Maybe the two Chiefs are more alike than what first impressions would suggest. Prosecuting generals Beg and Durrani is an attack on the entire army; similarly, allegations against Doctor Arsalan is a conspiracy against all of the judiciary. It is always “us”, always the first person “plural”. Another unifying bond between the two Chiefs is dislike for politicians. This, along with their commitment to the “rule of law”, led to a common ground in the Memo scandal. The contempt for politicians is ironic considering the desire of both the Chiefs to be popular. Perhaps, they do not hate the game, just the present players. The press statements of the ISPR and those of the Registrar are meant to garner public support. Their job descriptions do not allow that, the perks, privileges, immunity of being a Judge or a General means that the desire to be popular has to be deferred till retirement. Political and policy statements is a two-way street, we will take you seriously when we can talk back. So, with the utmost of deference, in my opinion, both the Army Chief and the Chief Justice of Pakistan have disregarded red lines in making political statements.

Yet, there still maybe a bright side to this. The Army and the Court have remained on the same page up till now. It is said when Roman generals entered the city after a triumph, there was a man on the chariot whose only job was to whisper in the ear of the general, “Remember, you are only human.” In our case now, there is not one chariot, and there is no whispering; unfortunately, there is no triumph either. Still, the two Chiefs seem to be on parallel chariots competing fiercely and it is more like shouting, however, the message remains the same, “Remember, you are only human.” One hopes amidst all the noise both of them hear and understand that.

Correction: This article earlier misspelt “noble” as “nobel”. The error is regretted.

Published in The Express Tribune, November 11th, 2012.

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Reader Comments (31)

  • Advil
    Nov 10, 2012 - 10:44PM



  • Toticalling
    Nov 10, 2012 - 10:56PM

    I think Kayani did not only mean SC but also the media, which is over playing its new strength.
    The media has been targeting General Kayani himself. It has speculated that he is angling for another extension in tenure. This is coupled with a whispering campaign against two brothers of General Kayani for allegedly cornering lucrative projects in government.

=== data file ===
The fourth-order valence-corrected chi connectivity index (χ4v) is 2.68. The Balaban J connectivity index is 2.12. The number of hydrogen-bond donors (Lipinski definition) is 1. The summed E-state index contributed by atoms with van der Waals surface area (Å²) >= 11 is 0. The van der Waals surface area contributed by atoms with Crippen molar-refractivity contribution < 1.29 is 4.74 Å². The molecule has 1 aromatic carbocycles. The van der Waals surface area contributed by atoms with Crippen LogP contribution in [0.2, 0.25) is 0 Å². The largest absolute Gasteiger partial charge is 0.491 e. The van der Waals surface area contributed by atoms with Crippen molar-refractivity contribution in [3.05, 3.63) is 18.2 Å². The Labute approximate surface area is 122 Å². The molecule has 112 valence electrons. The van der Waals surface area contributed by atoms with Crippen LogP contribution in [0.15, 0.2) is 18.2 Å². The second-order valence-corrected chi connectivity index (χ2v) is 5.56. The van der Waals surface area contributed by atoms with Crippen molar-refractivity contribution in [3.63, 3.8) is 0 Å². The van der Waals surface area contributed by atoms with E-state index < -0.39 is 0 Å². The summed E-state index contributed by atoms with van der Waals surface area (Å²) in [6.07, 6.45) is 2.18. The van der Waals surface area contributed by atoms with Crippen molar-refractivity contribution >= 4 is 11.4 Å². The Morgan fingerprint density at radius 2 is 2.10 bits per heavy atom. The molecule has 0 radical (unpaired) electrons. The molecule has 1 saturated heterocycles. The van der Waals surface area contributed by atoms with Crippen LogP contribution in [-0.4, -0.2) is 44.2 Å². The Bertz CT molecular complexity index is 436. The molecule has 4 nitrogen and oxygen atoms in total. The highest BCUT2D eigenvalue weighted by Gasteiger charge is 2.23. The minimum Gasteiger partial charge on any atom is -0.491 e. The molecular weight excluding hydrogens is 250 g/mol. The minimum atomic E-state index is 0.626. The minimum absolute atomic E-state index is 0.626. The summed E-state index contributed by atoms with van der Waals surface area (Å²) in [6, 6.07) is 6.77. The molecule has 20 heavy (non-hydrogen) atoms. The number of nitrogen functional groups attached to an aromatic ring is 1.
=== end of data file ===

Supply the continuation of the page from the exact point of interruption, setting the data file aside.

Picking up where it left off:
In Pakistan anything can happen. Don’t bet on anything. As long as the attentions is away from civilian government, we should not worry that much.
    I used to think military, establishment and Mullahs have been playing the power game. Now we have a new entry. Supreme court. It appears moderation is not a part of our culture.


  • BayQaida
    Nov 10, 2012 - 11:05PM

    Well said Saroop! I hope the Chiefs appreciate the deeper message of metaphoric ‘whisper’ at the end of your piece, and don’t feel tempted to react against you following certain other whispers in their larger-than-them ears…!


  • Arifq
    Nov 10, 2012 - 11:06PM

    Well said Saroop, excellent argument for a country where rule of law is supreme and people holding important portfolios know their place. But this is Pakistan, where power not only corrupts but is also idolized.


  • Nadir El-Edroos
    Nov 10, 2012 - 11:23PM

    Just today General Beg has repeated the same mantra, prosecuting him would be an affront on the Army as an institution and does not recognize the sacrifices of Army men. So on the one hand the Army talks about Jihad and martyrdom, but on the other hand the Generals tell us that brave jawans are going to be demoralised by seeing their leaders prosecuted? Its shameful that the same Generals who are supposedly concerned about the morale of their troops, dont think twice before seeking refuge behind the sacrifices of men on the front-lines. Cowards! They keep on lecturing everyone about how they are willing to give their lives for Pakistan, but are uncomfortable being held accountable to the constitution, to which they have taken an oath to protect?

    They are the ones tarnishing the image of the Army, and if they truly cared about the institution they would just submit themselves before the courts. Behaving in a manner that they keep on lecturing politicians to adopt. Worse still, Generals Baid and Durrani dont even deny the crime they are accused off! They just find it unbecoming to be grilled by civilian authorities, who they have been told all of their professional lives are second grade citizens.

    Therefore, salute to soldiers doing their constitutionally mandated job, and more power to them, as for those at the top, and I know this will be a real insult….you sirs are no better than the politicians you despise.


  • Parvez
    Nov 11, 2012 - 12:37AM

    It’s always a treat to read your articles. Very well said.